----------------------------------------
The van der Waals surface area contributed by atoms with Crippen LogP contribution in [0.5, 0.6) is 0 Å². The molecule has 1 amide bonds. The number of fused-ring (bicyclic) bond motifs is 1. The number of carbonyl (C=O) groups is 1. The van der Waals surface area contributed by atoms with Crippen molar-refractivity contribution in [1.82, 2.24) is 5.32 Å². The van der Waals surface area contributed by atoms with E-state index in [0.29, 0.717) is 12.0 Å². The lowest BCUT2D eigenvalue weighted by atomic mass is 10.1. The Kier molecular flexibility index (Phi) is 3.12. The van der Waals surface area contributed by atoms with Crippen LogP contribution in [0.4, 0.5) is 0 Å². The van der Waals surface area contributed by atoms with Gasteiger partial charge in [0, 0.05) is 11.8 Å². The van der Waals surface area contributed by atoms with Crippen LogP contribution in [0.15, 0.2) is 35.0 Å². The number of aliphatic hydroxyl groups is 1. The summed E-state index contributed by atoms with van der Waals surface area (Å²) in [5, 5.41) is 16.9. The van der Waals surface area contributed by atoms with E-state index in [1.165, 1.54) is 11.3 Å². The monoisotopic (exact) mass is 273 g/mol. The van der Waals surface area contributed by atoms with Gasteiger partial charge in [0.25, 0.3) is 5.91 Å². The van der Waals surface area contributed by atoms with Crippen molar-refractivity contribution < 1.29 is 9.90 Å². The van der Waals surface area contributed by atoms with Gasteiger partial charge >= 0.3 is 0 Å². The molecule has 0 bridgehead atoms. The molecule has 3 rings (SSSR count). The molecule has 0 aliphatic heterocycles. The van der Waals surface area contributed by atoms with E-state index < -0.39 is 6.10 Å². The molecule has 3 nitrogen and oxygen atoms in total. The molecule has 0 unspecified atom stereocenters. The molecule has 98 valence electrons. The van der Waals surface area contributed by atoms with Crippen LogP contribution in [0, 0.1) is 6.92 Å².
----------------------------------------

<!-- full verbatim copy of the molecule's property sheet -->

The van der Waals surface area contributed by atoms with Crippen LogP contribution in [0.5, 0.6) is 0 Å². The molecule has 1 amide bonds. The number of fused-ring (bicyclic) bond motifs is 1. The number of carbonyl (C=O) groups is 1. The van der Waals surface area contributed by atoms with Crippen molar-refractivity contribution in [1.82, 2.24) is 5.32 Å². The van der Waals surface area contributed by atoms with E-state index in [0.29, 0.717) is 12.0 Å². The lowest BCUT2D eigenvalue weighted by atomic mass is 10.1. The Kier molecular flexibility index (Phi) is 3.12. The van der Waals surface area contributed by atoms with Crippen LogP contribution in [0.4, 0.5) is 0 Å². The van der Waals surface area contributed by atoms with Gasteiger partial charge in [0, 0.05) is 11.8 Å². The van der Waals surface area contributed by atoms with Crippen LogP contribution in [0.15, 0.2) is 35.0 Å². The number of aliphatic hydroxyl groups is 1. The summed E-state index contributed by atoms with van der Waals surface area (Å²) in [5, 5.41) is 16.9. The van der Waals surface area contributed by atoms with E-state index in [1.165, 1.54) is 11.3 Å². The monoisotopic (exact) mass is 273 g/mol. The van der Waals surface area contributed by atoms with Gasteiger partial charge in [0.25, 0.3) is 5.91 Å². The van der Waals surface area contributed by atoms with Crippen molar-refractivity contribution < 1.29 is 9.90 Å². The van der Waals surface area contributed by atoms with Gasteiger partial charge >= 0.3 is 0 Å². The molecule has 0 bridgehead atoms. The molecule has 3 rings (SSSR count). The molecule has 0 aliphatic heterocycles. The van der Waals surface area contributed by atoms with E-state index < -0.39 is 6.10 Å². The molecule has 3 nitrogen and oxygen atoms in total. The molecule has 0 unspecified atom stereocenters. The molecule has 98 valence electrons. The van der Waals surface area contributed by atoms with Crippen LogP contribution in [0, 0.1) is 6.92 Å².